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‘Nail-biting time’: Wall Street economist warns Trump has created worst market uncertainty in 35 years

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According to a report from Politico, Donald Trump’s trade war and economic policies have given Wall Street the jitters, with investment house economists predicting stagnation at best and the very real possibility of a recession on the horizon.

Noting, “The United States economy is slowing by nearly every major measure, from job creation to business investment,” the report claims that most experts pin a major part of the blame on one culprit: Donald Trump.

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Stating a “surge in economic uncertainty” is being driven “to historic levels,” the report attributes it to “Trump’s itchy Twitter finger and head-spinning approach to trade and fiscal policy.”

With Wall Street traders complaining about wild swings in the market — largely driven by scattershot administration tariff announcements and presidential attacks on companies that have angered him — economists are having trouble predicting what comes next.

“Trump-related uncertainty dominates talk among corporate executives on earnings calls and during discussions at the U.S. Federal Reserve. Companies are reining in capital spending and slowing their hiring plans, unsure what the unpredictable president might do next and whether it will help tip the U.S. from slowing growth into recession,” Politico reports. “Taken together, the mosaic of data and anecdotes suggests traits that helped drive Trump into the White House — his promises to rip up trade deals and demolish the status quo — could undermine his own economy and imperil his chances for a second term.”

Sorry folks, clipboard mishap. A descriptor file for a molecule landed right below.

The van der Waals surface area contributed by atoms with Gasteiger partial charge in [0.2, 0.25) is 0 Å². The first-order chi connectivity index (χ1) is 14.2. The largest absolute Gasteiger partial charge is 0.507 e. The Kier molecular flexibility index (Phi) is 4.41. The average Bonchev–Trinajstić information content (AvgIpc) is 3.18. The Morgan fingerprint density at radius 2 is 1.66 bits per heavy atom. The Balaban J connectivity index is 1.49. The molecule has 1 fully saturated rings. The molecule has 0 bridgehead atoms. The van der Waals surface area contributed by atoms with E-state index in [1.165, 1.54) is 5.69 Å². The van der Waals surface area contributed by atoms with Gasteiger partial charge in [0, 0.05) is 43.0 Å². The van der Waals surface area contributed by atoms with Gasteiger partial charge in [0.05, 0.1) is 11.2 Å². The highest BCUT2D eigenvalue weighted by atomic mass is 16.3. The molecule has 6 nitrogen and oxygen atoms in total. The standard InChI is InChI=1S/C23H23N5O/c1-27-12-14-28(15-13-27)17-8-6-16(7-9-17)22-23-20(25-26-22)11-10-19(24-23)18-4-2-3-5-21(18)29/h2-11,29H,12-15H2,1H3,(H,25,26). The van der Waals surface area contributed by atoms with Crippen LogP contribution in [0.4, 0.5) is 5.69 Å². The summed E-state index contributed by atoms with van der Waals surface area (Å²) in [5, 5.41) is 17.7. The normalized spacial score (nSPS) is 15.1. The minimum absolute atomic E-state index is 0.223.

According to David Rosenberg, chief economist and strategist at investment firm Gluskin Sheff, economic anxiety on Wall Street has set in and it is the worst he has ever seen in his career.

“I‘ve been in the business for 35 years, and I don’t remember a time where uncertainty was at such an extreme level — and that covers a lot of nail-biting periods,” Rosenberg admitted. “The U.S. economy is going to slow down perceptibly. I would suggest no growth in the fourth quarter. People are going to be surprised by it. It will either be recession or stagnation.”

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With Treasury Secretary Steve Mnuchin stating, “I think there’s no question the U.S. economy is in very good shape. As we look around the world, there’s no question that China is slowing, Europe is slowing — the U.S. is the bright spot of the world. And regards to a middle-class tax cut, you know, we’ll be looking at tax cuts 2.0, something that will be something we’ll consider next year. But right now, the economy is in very, very good shape,” Politico notes reality tells another story.

“Key data does not support Mnuchin’s argument. In addition to a slower pace of job growth, manufacturing output measured by both the Fed and the Institute for Supply Management show a contracting factory sector slammed by Trump’s trade war with China and concerns that a replacement for the North American Free Trade Agreement negotiated by Trump may not pass Congress this year,” the report notes with Politicos’ Ben White adding a pithy, “It’s not hard to figure out why companies are growing cautious.”

You can read more here.

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